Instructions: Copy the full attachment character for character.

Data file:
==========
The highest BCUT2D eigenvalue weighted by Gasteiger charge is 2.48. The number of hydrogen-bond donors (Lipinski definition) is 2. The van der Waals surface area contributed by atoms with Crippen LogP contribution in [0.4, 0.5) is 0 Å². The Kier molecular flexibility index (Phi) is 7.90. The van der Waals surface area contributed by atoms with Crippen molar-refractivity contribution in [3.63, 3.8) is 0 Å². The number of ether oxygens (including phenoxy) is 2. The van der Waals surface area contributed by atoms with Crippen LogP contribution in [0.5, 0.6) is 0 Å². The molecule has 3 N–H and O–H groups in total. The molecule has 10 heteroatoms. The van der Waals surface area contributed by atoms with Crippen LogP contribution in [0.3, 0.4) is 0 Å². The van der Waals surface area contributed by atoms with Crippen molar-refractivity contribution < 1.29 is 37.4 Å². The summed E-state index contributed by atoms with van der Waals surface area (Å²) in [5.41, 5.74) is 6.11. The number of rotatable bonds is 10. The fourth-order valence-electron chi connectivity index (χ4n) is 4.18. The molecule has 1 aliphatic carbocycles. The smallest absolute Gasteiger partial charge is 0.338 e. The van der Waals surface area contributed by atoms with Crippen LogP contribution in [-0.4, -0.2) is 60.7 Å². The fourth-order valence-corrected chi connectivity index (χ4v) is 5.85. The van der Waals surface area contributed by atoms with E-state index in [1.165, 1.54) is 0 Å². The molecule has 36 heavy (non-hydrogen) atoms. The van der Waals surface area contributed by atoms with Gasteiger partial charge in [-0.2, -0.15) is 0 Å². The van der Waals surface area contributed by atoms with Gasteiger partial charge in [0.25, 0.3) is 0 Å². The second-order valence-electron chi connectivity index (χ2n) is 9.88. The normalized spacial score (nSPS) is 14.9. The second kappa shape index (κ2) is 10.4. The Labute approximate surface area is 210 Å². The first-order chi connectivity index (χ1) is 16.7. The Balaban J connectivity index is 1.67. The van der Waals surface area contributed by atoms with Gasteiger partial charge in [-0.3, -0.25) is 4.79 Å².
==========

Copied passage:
The highest BCUT2D eigenvalue weighted by Gasteiger charge is 2.48. The number of hydrogen-bond donors (Lipinski definition) is 2. The van der Waals surface area contributed by atoms with Crippen LogP contribution in [0.4, 0.5) is 0 Å². The Kier molecular flexibility index (Phi) is 7.90. The van der Waals surface area contributed by atoms with Crippen molar-refractivity contribution in [3.63, 3.8) is 0 Å². The number of ether oxygens (including phenoxy) is 2. The van der Waals surface area contributed by atoms with Crippen LogP contribution in [0.5, 0.6) is 0 Å². The molecule has 3 N–H and O–H groups in total. The molecule has 10 heteroatoms. The van der Waals surface area contributed by atoms with Crippen LogP contribution in [0.3, 0.4) is 0 Å². The van der Waals surface area contributed by atoms with Crippen molar-refractivity contribution < 1.29 is 37.4 Å². The summed E-state index contributed by atoms with van der Waals surface area (Å²) in [5.41, 5.74) is 6.11. The number of rotatable bonds is 10. The fourth-order valence-electron chi connectivity index (χ4n) is 4.18. The molecule has 1 aliphatic carbocycles. The smallest absolute Gasteiger partial charge is 0.338 e. The van der Waals surface area contributed by atoms with Crippen LogP contribution in [-0.4, -0.2) is 60.7 Å². The fourth-order valence-corrected chi connectivity index (χ4v) is 5.85. The van der Waals surface area contributed by atoms with E-state index in [1.165, 1.54) is 0 Å². The molecule has 36 heavy (non-hydrogen) atoms. The van der Waals surface area contributed by atoms with Gasteiger partial charge in [-0.2, -0.15) is 0 Å². The van der Waals surface area contributed by atoms with Gasteiger partial charge in [0.25, 0.3) is 0 Å². The second-order valence-electron chi connectivity index (χ2n) is 9.88. The normalized spacial score (nSPS) is 14.9. The second kappa shape index (κ2) is 10.4. The Labute approximate surface area is 210 Å². The first-order chi connectivity index (χ1) is 16.7. The Balaban J connectivity index is 1.67. The van der Waals surface area contributed by atoms with Gasteiger partial charge in [-0.3, -0.25) is 4.79 Å².